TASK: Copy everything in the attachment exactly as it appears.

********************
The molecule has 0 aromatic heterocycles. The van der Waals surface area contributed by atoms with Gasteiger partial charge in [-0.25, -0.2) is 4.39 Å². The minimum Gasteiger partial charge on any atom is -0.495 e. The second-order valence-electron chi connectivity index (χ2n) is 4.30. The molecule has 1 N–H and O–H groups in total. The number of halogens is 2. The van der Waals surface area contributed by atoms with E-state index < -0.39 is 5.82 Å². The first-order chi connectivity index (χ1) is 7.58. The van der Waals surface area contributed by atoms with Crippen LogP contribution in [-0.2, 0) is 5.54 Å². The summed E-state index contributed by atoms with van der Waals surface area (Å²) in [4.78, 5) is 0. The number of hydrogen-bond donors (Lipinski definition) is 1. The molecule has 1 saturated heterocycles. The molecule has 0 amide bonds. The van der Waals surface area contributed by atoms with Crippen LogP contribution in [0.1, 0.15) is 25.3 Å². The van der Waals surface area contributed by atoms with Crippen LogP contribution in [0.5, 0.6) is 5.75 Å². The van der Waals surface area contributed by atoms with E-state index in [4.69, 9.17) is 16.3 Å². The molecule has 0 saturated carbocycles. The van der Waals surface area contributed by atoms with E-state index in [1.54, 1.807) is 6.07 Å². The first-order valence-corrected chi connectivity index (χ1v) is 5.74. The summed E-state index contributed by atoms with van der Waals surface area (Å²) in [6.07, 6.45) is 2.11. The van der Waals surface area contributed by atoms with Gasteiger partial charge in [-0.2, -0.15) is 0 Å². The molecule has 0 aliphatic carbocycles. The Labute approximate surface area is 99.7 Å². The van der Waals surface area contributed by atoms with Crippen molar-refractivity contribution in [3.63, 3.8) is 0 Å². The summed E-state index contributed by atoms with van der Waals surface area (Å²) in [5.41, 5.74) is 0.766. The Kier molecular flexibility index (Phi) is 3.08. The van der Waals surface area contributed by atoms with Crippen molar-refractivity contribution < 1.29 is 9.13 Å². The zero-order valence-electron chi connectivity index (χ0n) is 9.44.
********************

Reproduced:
The molecule has 0 aromatic heterocycles. The van der Waals surface area contributed by atoms with Gasteiger partial charge in [-0.25, -0.2) is 4.39 Å². The minimum Gasteiger partial charge on any atom is -0.495 e. The second-order valence-electron chi connectivity index (χ2n) is 4.30. The molecule has 1 N–H and O–H groups in total. The number of halogens is 2. The van der Waals surface area contributed by atoms with E-state index < -0.39 is 5.82 Å². The first-order chi connectivity index (χ1) is 7.58. The van der Waals surface area contributed by atoms with Crippen LogP contribution in [-0.2, 0) is 5.54 Å². The summed E-state index contributed by atoms with van der Waals surface area (Å²) in [4.78, 5) is 0. The number of hydrogen-bond donors (Lipinski definition) is 1. The molecule has 1 saturated heterocycles. The molecule has 0 amide bonds. The van der Waals surface area contributed by atoms with Crippen LogP contribution in [0.1, 0.15) is 25.3 Å². The van der Waals surface area contributed by atoms with Crippen LogP contribution in [0.5, 0.6) is 5.75 Å². The van der Waals surface area contributed by atoms with E-state index in [4.69, 9.17) is 16.3 Å². The molecule has 0 saturated carbocycles. The van der Waals surface area contributed by atoms with E-state index in [1.54, 1.807) is 6.07 Å². The first-order valence-corrected chi connectivity index (χ1v) is 5.74. The summed E-state index contributed by atoms with van der Waals surface area (Å²) in [6.07, 6.45) is 2.11. The van der Waals surface area contributed by atoms with Gasteiger partial charge in [-0.2, -0.15) is 0 Å². The molecule has 0 aliphatic carbocycles. The Labute approximate surface area is 99.7 Å². The van der Waals surface area contributed by atoms with Crippen molar-refractivity contribution in [3.63, 3.8) is 0 Å². The summed E-state index contributed by atoms with van der Waals surface area (Å²) in [5.41, 5.74) is 0.766. The Kier molecular flexibility index (Phi) is 3.08. The van der Waals surface area contributed by atoms with Crippen molar-refractivity contribution < 1.29 is 9.13 Å². The zero-order valence-electron chi connectivity index (χ0n) is 9.44.